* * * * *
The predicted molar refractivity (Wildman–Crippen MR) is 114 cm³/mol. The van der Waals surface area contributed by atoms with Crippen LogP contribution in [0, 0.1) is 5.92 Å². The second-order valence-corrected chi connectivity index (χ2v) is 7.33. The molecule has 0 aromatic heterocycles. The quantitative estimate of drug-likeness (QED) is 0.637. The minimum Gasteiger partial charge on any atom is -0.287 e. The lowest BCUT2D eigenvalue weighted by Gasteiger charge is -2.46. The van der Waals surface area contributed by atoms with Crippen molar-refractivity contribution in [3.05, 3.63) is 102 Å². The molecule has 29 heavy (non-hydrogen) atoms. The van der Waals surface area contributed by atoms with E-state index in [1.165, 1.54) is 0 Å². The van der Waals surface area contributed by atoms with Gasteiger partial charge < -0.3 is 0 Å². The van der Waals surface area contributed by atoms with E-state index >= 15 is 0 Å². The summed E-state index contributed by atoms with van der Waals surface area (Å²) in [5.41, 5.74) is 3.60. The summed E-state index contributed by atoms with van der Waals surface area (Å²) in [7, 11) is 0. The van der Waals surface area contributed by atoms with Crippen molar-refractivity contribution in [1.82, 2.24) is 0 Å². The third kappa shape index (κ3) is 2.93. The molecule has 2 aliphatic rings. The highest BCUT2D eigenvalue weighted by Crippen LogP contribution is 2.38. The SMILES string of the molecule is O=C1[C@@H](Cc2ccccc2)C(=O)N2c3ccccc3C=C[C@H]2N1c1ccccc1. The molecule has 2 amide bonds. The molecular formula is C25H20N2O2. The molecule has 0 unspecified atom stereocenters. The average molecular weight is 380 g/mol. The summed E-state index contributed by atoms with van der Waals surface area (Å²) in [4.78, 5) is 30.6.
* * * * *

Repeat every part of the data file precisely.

The predicted molar refractivity (Wildman–Crippen MR) is 114 cm³/mol. The van der Waals surface area contributed by atoms with Crippen LogP contribution in [0, 0.1) is 5.92 Å². The second-order valence-corrected chi connectivity index (χ2v) is 7.33. The molecule has 0 aromatic heterocycles. The quantitative estimate of drug-likeness (QED) is 0.637. The minimum Gasteiger partial charge on any atom is -0.287 e. The lowest BCUT2D eigenvalue weighted by Gasteiger charge is -2.46. The van der Waals surface area contributed by atoms with Crippen molar-refractivity contribution in [3.05, 3.63) is 102 Å². The molecule has 29 heavy (non-hydrogen) atoms. The van der Waals surface area contributed by atoms with E-state index in [1.165, 1.54) is 0 Å². The van der Waals surface area contributed by atoms with Gasteiger partial charge < -0.3 is 0 Å². The van der Waals surface area contributed by atoms with E-state index >= 15 is 0 Å². The summed E-state index contributed by atoms with van der Waals surface area (Å²) in [5.41, 5.74) is 3.60. The summed E-state index contributed by atoms with van der Waals surface area (Å²) in [7, 11) is 0. The van der Waals surface area contributed by atoms with Crippen molar-refractivity contribution in [1.82, 2.24) is 0 Å². The third kappa shape index (κ3) is 2.93. The molecule has 2 aliphatic rings. The highest BCUT2D eigenvalue weighted by Crippen LogP contribution is 2.38. The SMILES string of the molecule is O=C1[C@@H](Cc2ccccc2)C(=O)N2c3ccccc3C=C[C@H]2N1c1ccccc1. The molecule has 2 amide bonds. The molecular formula is C25H20N2O2. The molecule has 0 unspecified atom stereocenters. The average molecular weight is 380 g/mol. The summed E-state index contributed by atoms with van der Waals surface area (Å²) in [4.78, 5) is 30.6.